KTN runs the Hydrogen Economy Innovation Network, and the development of the hydrogen economy has relevance for several of the sectors KTN operates in. The team has responded to the release of the Hydrogen Strategy in this article, examining some of the complex issues inherent in the adoption of low carbon hydrogen and highlighting where you need to take part in relevant consultations.

The release of the UK government’s Hydrogen Strategy, which demonstrates that low carbon hydrogen has a significant role to play in achieving Net Zero, has been much anticipated. It makes clear that the UK government is serious about the investment required to tackle the challenge.

KTN agrees that the UK has the ‘vision, resources and know how’ to rapidly develop the hydrogen economy, with the commitment to finalise the design of the UK standard for low carbon hydrogen production, in collaboration with industry, by early 2022. The consultation for the Hydrogen Standard is now open.

A twin track approach

KTN agrees that we need to grow the supply and demand for hydrogen simultaneously, which may require a twin track approach in the short to medium term. ‘Blue’ hydrogen production can be scaled up significantly by 2030 and will help to establish the infrastructure and demand for hydrogen whilst ‘green’ hydrogen production is demonstrated at scale, reducing production costs.

However, as much as blue hydrogen is a stepping stone, we believe that there should be greater focus on green hydrogen to bring forward timescales to scale up green hydrogen production. It is imperative that a measurable definition for low carbon hydrogen is outlined as soon as possible. We welcome the commitment to launch the £240m Net Zero Hydrogen Fund early next year.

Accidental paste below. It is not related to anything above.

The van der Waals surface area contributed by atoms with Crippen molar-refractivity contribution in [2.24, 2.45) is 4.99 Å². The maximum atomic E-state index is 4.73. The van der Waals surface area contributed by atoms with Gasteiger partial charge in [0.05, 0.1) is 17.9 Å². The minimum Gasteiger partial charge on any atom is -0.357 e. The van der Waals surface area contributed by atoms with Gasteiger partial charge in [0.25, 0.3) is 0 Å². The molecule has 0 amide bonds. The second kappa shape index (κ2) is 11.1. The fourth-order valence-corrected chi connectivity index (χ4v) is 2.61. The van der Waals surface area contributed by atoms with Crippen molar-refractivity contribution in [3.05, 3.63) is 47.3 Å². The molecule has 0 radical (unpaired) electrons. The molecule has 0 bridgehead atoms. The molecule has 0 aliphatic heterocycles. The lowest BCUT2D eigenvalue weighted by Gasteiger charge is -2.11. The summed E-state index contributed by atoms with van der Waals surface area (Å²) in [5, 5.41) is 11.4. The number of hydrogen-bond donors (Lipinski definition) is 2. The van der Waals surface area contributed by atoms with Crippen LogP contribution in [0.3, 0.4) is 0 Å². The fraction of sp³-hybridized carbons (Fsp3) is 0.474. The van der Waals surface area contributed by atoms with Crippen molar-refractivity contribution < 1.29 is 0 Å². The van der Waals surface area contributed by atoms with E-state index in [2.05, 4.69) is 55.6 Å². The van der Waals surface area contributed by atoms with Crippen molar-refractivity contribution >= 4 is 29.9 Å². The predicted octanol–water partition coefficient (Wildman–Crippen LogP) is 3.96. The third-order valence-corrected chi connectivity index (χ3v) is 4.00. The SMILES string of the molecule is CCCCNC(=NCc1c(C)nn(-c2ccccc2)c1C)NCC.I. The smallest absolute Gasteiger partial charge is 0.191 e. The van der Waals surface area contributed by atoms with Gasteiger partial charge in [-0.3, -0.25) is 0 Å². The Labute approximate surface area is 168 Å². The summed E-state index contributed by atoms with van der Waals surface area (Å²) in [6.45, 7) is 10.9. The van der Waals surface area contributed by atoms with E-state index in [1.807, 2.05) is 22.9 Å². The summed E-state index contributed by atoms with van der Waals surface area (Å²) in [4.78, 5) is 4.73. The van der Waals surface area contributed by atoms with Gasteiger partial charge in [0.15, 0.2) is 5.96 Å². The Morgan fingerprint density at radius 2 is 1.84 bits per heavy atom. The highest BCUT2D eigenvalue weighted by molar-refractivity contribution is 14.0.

KTN agrees that further support for research and innovation is required to enable the hydrogen economy. The recent £60m Low Carbon Hydrogen Supply 2 Competition is welcome but KTN believes there is further scope to invest in R&D and innovation associated with the engineering design, scale-up and production of novel catalysts and materials to enable the UK to meet the 5GW by 2030 hydrogen target and beyond.

Steffan Eldred, KTN Hydrogen Economy Innovation Network Lead, commented “Our network has been looking forward to the release of this strategy for many months, so we are glad it has arrived and can now start to influence the rapidly developing hydrogen economy. Support for low carbon hydrogen features throughout, but we would like to see more haste and finance apportioned to speeding up truly green hydrogen production and uptake; something our network was founded upon.”

The business model

The cost of hydrogen relative to existing high carbon fuels is mentioned early on in the strategy document and there is no doubt that this poses a considerable barrier to adoption of hydrogen. We welcome the launch of the ‘Design of a business model for low carbon hydrogen’ consultation which describes how the government will help to overcome the cost difference associated with producing hydrogen compared with high carbon fuels. This support will be essential to establish the hydrogen sector.

Jenni McDonnell MBE, KTN Thermal Energy lead, said “I was encouraged to see hydrogen for heating homes mentioned in the Strategy. The decarbonisation of heat in the UK will require support for heat pumps, heat networks, and low carbon gas such as hydrogen. The “Prospering from the energy revolution” programme supported the development of local energy systems which integrate multiple energy vectors to meet demand, showing that renewable power and hydrogen can both be part of the solution. How these energy systems develop and what proportion is supplied by hydrogen versus renewable power will be decided by the local needs and resources.”